Pecans are priced high enough to be considered a sound investment, and both small and large investors alike realize that they consider orchard land for sale as a long-term investment. Many high-income families close to rural areas have also invested in walnuts, planted their own orchards and hired farm managers to manage them, or have worked with local nut producers to manage the orchards on the basis of profit sharing. In areas outside of Atlanta and Macon, Georgia, fields outside of Dallas and Austin, Texas, and a once-empty desert near Tucson, AZ and Las Cruces, New Mexico, are now planted with pecans from Pawnee, Cheyenne and Western Schley that will soon be in production. As more and more investors approach retirement or are already retired, pecans continue to receive new investments, as the stability and growth of the industry is expected to continue in the near future.
Pecan nut production is such a long-term investment that increasing the size of the crop by just 10% to meet growing demand takes some time. Annual row crops, such as soybeans, corn and wheat, have much greater volatility due to oversupply, making perennial crops such as walnuts a much safer investment. And several years later, when their son planted 2,000 acres of walnuts in Australia, the Stahmanns became the world's largest walnut producing family. Walnuts have recently become a more attractive investment, as walnuts have been largely ignored and are not organized as an industry.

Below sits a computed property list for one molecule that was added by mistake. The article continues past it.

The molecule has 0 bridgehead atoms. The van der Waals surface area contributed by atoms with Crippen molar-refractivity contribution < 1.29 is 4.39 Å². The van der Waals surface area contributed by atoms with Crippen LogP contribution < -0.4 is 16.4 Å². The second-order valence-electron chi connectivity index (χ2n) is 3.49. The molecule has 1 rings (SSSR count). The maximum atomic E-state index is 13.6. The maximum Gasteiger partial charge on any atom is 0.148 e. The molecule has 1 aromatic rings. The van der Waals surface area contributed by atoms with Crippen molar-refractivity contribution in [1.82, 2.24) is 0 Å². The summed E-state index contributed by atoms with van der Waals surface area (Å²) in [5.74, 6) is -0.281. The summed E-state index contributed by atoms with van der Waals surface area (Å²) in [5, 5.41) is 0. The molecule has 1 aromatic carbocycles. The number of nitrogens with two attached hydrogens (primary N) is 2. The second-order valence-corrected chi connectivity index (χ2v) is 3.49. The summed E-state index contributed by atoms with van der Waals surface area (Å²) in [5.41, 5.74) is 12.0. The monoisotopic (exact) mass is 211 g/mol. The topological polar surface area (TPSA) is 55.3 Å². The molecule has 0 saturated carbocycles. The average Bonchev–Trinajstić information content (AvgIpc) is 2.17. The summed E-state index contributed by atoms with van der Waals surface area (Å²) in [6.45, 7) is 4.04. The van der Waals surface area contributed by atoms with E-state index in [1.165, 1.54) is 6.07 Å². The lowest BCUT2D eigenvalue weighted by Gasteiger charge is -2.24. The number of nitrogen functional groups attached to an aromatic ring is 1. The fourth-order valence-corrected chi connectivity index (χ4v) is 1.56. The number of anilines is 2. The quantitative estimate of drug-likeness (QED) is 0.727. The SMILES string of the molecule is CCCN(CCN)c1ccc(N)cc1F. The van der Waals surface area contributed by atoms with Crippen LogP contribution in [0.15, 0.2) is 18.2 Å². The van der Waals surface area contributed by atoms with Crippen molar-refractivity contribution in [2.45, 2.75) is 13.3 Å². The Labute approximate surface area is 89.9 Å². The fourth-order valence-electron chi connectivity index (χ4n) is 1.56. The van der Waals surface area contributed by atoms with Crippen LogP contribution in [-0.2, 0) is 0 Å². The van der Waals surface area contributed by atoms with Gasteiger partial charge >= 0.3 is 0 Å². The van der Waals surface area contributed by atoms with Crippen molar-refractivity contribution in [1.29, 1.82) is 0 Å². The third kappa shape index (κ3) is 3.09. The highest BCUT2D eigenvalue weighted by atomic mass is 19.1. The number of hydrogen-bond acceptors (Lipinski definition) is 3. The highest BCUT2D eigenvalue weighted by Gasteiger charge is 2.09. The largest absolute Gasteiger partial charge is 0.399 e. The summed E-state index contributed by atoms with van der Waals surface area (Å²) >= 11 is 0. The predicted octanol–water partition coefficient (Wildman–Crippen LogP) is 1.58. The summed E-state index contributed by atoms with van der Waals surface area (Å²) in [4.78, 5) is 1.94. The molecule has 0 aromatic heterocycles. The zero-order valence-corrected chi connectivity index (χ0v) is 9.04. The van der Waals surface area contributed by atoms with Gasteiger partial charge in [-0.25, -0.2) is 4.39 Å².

Pecans are not an overnight investment, as most walnut orchards take 7 to 10 years to enter commercial production and another 3 to 5 years to reach their peak of production. Walnut production involves high initial costs and, according to Wells, it takes “about six to eight years” for a commercial nut harvest to occur. Only in the last decade has the American nut industry successfully joined forces to market walnuts worldwide; and only in the last 4 years has it created a marketing order to carry out marketing and research activities.